Employee Turnover Costs & Causes

Stats show that 2017 was a record year for hiring, with over 65 million employees hired throughout the United States. The number of people that quit or got laid off from a job was almost 60 million, combined. Turnover was high in food service, retail, hospitality, and warehousing. Companies can be susceptible to high turnover if management isn’t aware of, and acting against, the various causes behind it.


The Cost of Turnover

High turnover can cost a company 1.5 times the amount it would take to employ a person for a year. Think about the time and money spent finding that employee and training her, then watching her leave and take that training elsewhere. Add the cost of finding her replacement, training him and getting him up to speed.  It’s exhausting just to think about. Thankfully, there are actual turnover calculators to do the math for us.

Companies with high turnover may be experiencing many things. Exit interviews can be a great way for a company to determine why employees are leaving a company. Those only prove beneficial when the exiting employees are honest, and that tends to not always be the case.  Below we’ve identified several reasons behind company turnover.


Issues that Affect Employee Retention


Companies that lack understanding of a clear path upward for employees and fail to communicate how they can climb it will tend to have high turnover. If employees are unaware of the expectations of the job, and have managers who don’t communicate when they are meeting these expectations or not, then frustrations can arise. Performance reviews and clear job descriptions can help remedy this, but meeting annually isn’t good practice. Communication needs to be more consistent.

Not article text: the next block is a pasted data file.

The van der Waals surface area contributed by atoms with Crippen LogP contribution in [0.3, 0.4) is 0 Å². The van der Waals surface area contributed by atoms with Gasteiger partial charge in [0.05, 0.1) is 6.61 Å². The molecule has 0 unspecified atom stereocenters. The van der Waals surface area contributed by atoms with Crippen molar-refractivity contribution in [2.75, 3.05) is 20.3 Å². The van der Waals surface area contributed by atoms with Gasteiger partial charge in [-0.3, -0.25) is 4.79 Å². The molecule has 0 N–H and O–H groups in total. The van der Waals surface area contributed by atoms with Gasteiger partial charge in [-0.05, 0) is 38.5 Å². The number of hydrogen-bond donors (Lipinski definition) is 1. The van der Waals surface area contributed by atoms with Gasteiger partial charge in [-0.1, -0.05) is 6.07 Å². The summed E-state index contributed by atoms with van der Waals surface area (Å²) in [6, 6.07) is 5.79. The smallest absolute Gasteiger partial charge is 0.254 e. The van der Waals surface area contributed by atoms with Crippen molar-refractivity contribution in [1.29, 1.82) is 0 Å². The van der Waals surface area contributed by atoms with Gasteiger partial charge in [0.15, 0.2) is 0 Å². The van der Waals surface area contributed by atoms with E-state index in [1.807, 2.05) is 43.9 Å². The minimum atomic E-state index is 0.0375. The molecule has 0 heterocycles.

An employee is rarely happy to stay in the same job, for the same pay, for a long period of time.  She wants to make more money, and if her current company isn’t providing it, she will go looking for a place that is.  If her current employer throws money at an exiting employee in the form of a counteroffer to encourage her to stay, they may find she will still leave. The reason the employee was looking for a change in the first place will likely still remain, after she has forgotten about the bonus check or increase in pay.


Job Insecurity

Turnover can also be forced, such as in the case of layoffs. When a company has to let go parts of its staff, this can cause insecurity for the ones who stay behind, and those employees may leave out of fear that they will be next on the chopping block. Layoffs can also cause low morale among the remaining staff, and extensive communication and reassurance can often be the only way to retain these employees.

Good Turnover

Sometimes turnover can be good. There are individuals in every company that are considered the “slackers” of the group and not contributing in the way they should.  These employees can have a negative impact on staff who are doing their jobs well, particularly if the poor performance goes unnoticed by management. You wouldn’t want a top performer to become demotivated and leave because they feel management is offering them the same compensation as someone not working as hard as they are.  Cleaning house of these slackers is beneficial to the company because it creates an open position for someone that can be more productive, and to the top performers because they will see management is noticing performance and doing something proactive about it.


Preventing Turnover

So how can your company prevent turnover? As mentioned previously, companies can do so by creating clear communication regarding performance and expectations, appreciating their top performers, and respecting that employees are humans, not numbers. HR could also work with upper management to create a retention program, instead of being reactionary to each resignation.

A solid retention program can be created with insights from all levels of the organization. What keeps a manager may not be the same thing that retains an entry level employee. Wall Street Journal offers great tips on how to get started with a retention program, with ideas such as conducting a “stay” interview, offering training for employees to enhance their current skills, and providing a competitive benefits package.

If you are looking to decrease your turnover numbers, the first step should involve speaking to your employees about what they would change in your business and be sure make improvements that identify their concerns.

Blog post written by Annie Karp.

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